the new digital consumer bill can result in hefty fines

Breaching the new digital consumer bill can result in hefty fines

Breaching consumer protection rules under new legislation that addresses problems like fake online reviews and subscriptions that pose a challenge for consumers to cancel, major tech companies face multibillion-pound fines.

The UK’s competition watchdog will be in a position to observe the “excessive dominance” of a small number of tech companies in the digital markets, competition, and consumer bills holding over consumers and businesses.

Under the new rules, tech firms like Google and Apple and online retailer Amazon will be given strict rules regarding their operations, and for breaching these rules, these companies will have to pay a hefty fine of 10% of their global turnover.

Intending to open up their data to rival search engines or increase transparency regarding their app stores and review systems, the government aimed its remarks at these companies without naming them. The Digital Markets Unit, a division of the Competition and Markets Authority (CMA), will be in charge of monitoring large Internet companies and selecting which ones will be granted strategic market status.

The bill is proposed to be passed in parliament on Tuesday and is anticipated to become law next year.

The new legislation also targets subscription traps set up by businesses to make it difficult for customers to cancel their contracts. The new regulations mandate that businesses notify customers when a free trial or low-cost introductory offer is about to expire and make sure that contracts may be terminated in a “straightforward, cost-effective, and timely manner.” These requirements will not just apply to businesses with strategic market status.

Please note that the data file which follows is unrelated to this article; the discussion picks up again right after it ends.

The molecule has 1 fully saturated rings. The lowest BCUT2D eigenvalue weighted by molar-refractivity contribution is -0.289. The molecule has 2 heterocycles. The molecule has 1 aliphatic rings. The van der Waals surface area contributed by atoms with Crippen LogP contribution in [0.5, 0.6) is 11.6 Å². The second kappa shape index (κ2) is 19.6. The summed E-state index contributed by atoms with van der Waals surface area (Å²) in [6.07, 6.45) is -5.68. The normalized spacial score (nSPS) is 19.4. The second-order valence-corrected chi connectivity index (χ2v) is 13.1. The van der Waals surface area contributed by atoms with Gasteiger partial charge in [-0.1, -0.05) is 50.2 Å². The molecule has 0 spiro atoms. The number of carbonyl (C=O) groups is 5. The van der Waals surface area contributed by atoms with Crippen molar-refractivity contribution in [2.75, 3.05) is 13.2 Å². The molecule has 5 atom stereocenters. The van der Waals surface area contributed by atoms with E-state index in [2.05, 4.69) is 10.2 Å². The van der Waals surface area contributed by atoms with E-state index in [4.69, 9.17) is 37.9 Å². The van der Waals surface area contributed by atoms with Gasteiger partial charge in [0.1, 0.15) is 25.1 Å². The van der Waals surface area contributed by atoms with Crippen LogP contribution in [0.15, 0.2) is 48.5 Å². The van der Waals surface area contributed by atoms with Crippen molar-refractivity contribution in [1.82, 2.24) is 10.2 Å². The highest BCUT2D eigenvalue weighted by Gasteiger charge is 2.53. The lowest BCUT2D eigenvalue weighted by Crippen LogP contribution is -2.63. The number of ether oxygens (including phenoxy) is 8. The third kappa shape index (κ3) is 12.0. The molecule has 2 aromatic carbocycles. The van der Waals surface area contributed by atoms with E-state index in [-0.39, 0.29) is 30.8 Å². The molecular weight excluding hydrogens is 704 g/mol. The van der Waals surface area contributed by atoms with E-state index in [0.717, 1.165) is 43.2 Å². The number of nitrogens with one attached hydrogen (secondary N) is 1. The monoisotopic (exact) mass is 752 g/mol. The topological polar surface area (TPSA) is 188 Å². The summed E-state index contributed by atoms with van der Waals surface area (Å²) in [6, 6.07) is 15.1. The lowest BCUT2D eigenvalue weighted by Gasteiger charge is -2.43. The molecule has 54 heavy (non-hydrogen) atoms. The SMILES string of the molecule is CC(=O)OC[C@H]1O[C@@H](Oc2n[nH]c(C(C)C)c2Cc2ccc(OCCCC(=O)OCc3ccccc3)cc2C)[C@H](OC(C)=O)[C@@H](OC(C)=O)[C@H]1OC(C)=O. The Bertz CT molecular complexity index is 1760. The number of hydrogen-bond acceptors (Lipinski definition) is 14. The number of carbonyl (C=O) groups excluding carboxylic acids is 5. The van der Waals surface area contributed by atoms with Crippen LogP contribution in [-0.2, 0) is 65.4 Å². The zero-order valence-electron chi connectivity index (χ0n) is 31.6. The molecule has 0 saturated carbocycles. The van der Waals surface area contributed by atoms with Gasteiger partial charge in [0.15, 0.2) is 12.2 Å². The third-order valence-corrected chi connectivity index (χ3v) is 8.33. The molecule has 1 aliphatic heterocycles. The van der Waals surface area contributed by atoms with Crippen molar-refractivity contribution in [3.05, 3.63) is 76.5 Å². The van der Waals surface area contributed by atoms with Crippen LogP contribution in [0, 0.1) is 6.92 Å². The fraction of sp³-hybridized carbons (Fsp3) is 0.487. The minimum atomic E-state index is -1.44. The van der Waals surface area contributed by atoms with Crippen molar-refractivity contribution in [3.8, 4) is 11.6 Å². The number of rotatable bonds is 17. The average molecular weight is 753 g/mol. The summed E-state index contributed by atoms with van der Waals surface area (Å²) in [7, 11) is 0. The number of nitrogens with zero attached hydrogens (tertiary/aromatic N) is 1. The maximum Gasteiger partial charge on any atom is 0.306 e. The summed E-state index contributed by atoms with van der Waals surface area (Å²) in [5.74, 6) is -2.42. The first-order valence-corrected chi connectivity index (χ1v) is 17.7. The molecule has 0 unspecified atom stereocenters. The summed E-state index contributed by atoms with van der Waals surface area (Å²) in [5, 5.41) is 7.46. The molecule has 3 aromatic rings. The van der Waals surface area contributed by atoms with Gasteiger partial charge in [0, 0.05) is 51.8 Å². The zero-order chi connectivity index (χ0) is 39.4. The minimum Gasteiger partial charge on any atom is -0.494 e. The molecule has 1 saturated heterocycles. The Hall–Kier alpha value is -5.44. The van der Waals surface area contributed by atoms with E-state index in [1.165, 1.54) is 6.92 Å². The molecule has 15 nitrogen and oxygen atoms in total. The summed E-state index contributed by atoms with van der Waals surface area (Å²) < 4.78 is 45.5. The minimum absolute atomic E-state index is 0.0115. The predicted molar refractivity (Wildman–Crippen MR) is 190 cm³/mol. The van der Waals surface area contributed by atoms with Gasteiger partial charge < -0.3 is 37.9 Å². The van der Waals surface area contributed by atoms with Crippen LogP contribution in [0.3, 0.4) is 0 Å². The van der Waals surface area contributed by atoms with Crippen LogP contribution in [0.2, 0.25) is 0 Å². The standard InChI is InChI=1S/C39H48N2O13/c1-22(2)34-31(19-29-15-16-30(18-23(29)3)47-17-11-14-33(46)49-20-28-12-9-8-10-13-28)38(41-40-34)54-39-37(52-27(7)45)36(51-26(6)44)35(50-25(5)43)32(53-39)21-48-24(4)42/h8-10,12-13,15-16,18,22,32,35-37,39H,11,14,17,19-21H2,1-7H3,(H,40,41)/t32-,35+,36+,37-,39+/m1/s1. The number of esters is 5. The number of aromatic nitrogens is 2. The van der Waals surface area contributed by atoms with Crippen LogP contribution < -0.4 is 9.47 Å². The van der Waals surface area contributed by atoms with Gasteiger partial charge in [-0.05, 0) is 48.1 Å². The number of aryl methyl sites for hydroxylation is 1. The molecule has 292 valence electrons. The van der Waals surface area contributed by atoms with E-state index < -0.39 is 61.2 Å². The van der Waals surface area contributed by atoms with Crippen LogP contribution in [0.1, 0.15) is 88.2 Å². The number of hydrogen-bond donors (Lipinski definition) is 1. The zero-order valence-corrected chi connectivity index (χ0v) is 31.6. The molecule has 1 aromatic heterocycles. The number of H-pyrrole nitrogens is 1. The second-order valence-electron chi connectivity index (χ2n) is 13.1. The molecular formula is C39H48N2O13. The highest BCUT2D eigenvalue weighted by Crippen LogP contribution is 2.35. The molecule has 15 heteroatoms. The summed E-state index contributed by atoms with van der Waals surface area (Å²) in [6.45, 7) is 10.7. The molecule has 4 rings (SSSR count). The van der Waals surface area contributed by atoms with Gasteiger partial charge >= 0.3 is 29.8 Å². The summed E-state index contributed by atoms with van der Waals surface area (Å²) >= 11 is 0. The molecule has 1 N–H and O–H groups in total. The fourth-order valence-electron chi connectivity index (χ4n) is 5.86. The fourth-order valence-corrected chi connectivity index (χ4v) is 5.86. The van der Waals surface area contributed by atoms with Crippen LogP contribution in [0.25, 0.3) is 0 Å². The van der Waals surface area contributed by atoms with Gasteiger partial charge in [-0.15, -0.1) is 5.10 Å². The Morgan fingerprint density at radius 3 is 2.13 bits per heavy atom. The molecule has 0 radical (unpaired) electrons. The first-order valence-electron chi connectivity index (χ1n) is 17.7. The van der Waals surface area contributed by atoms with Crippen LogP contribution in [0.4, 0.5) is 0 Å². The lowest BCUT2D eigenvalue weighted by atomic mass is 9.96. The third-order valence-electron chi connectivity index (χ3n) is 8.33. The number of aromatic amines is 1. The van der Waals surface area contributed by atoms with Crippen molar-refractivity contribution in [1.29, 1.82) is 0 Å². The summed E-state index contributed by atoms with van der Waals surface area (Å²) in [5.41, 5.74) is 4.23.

Though the details will first go through a consultation process, the new rules also target fake reviews. Under the new rule, posting fake reviews or paying someone to submit one without checking the legitimacy of the review is deemed illegal.

Last week, the consumer group Which? warned Facebook groups that offer free products or payments for posting a fake review. Posting fake reviews on sites like Amazon, Google, and Trustpilot is also illegal.

The business and trade minister, Kevin Hollinrake, stated: “From abuse of power by tech giants to fake reviews, scams, and rip-offs like being caught in a subscription trap, consumers deserve better.”

“The new laws we’re delivering will empower the CMA to directly enforce consumer law, strengthen competition in digital markets, and ensure that people across the country keep hold of their hard-earned cash.”

- Published By Team Timeswire

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